#3. You don’t promote accessibility

Almost 1 in 5 people have a disability – as a result of a health issue or from birth – in the U.S. For the overwhelming majority of them, the impairment is so severe that it affects their interactions with their environment. As a business owner, failing to offer an accessibility route on your digital platform or your premises, keeps a potential 20% of your audience away. Someone like Molly Burke, a blind Youtube who is very vocal about her condition, has evoked the many ways in which modern businesses remain non-accessible.

For instance, some stores turn her assistance dog away, which means she can’t visit the store safely. Online businesses don’t provide sufficient voice-over description and facilities, which makes it difficult to buy online. Aside from Molly’s accessibility struggles, wheelchair users, people with hearing difficulties, and other individuals can feel rejected by non-accessible businesses.

#4. You don’t cross-reference with other channels

Your customers can be active on many platforms simultaneously. However, whether they’re using the live chat service on your site, contacting your team on social media or meeting your consultant at a networking event, customers are always talking to the same brand. But if your business struggles to combine the knowledge from cross channel communication, every conversation can feel like a new one on your side. For customers, this can be a frustrating and lonely experience.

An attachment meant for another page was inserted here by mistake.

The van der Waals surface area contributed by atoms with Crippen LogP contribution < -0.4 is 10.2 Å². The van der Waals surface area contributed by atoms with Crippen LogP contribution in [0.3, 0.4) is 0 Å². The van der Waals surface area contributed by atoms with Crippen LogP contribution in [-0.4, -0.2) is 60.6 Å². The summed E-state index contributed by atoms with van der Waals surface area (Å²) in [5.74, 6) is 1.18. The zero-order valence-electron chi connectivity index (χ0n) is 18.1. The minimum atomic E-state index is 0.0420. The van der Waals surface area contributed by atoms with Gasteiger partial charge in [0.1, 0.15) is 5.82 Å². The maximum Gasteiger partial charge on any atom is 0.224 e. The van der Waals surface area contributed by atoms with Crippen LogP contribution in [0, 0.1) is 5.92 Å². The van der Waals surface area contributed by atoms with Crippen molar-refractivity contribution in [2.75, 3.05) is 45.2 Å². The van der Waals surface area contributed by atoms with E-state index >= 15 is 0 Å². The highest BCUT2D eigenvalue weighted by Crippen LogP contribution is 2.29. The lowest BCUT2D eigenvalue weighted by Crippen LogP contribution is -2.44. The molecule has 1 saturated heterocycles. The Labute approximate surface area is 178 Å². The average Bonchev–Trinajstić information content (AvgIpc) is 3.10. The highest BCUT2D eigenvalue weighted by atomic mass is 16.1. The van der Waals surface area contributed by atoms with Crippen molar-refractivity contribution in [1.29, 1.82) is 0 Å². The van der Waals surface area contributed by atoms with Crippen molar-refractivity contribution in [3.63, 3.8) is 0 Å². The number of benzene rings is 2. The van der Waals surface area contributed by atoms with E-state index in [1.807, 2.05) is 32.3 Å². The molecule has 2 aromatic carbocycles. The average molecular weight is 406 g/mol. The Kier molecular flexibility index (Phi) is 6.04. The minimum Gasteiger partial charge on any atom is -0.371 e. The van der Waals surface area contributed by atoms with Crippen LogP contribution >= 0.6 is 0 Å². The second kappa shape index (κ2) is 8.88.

#5. Your staff is rude

Everyone can have a bad. You might have encountered a rude waiter or member of staff once in your life. As a customer, rude staff can be a deal breaker. However, more often than not, businesses may not get to hear about the issue. Typically, when a customer feels mishandled in a shop or a restaurant, they don’t complain to the manager. Instead, they talk about it to their friends and relatives, encouraging more people to avoid your brand. Witnessing an uncivil interaction with another customer can have similar consequences.

#6. You don’t value their privacy

More and more businesses, online and offline, seem to require more personal information about their customers. If you buy makeup from Sephora, the girl behind the counter is likely to ask for your email address, for instance. Interflora wants to know about your relatives birthdays when you order a bunch of flowers to be delivered. Customers value their privacy. They don’t want to receive your newsletters or to be part of your database unless they’ve explicitly agreed to it.

#7. You don’t support their values

Last but not least, modern shoppers are concerned about their environmental impact. Not only are they more likely to choose organic and local products, but they also want to make sure that their items are as sustainable as possible. Businesses that continue to use plastic bags or that fail to develop ethical processes are perceived negatively.

Your customers have expectations of your brand. They want a business that not only understands their needs, but also respects their values, their health, and their interests.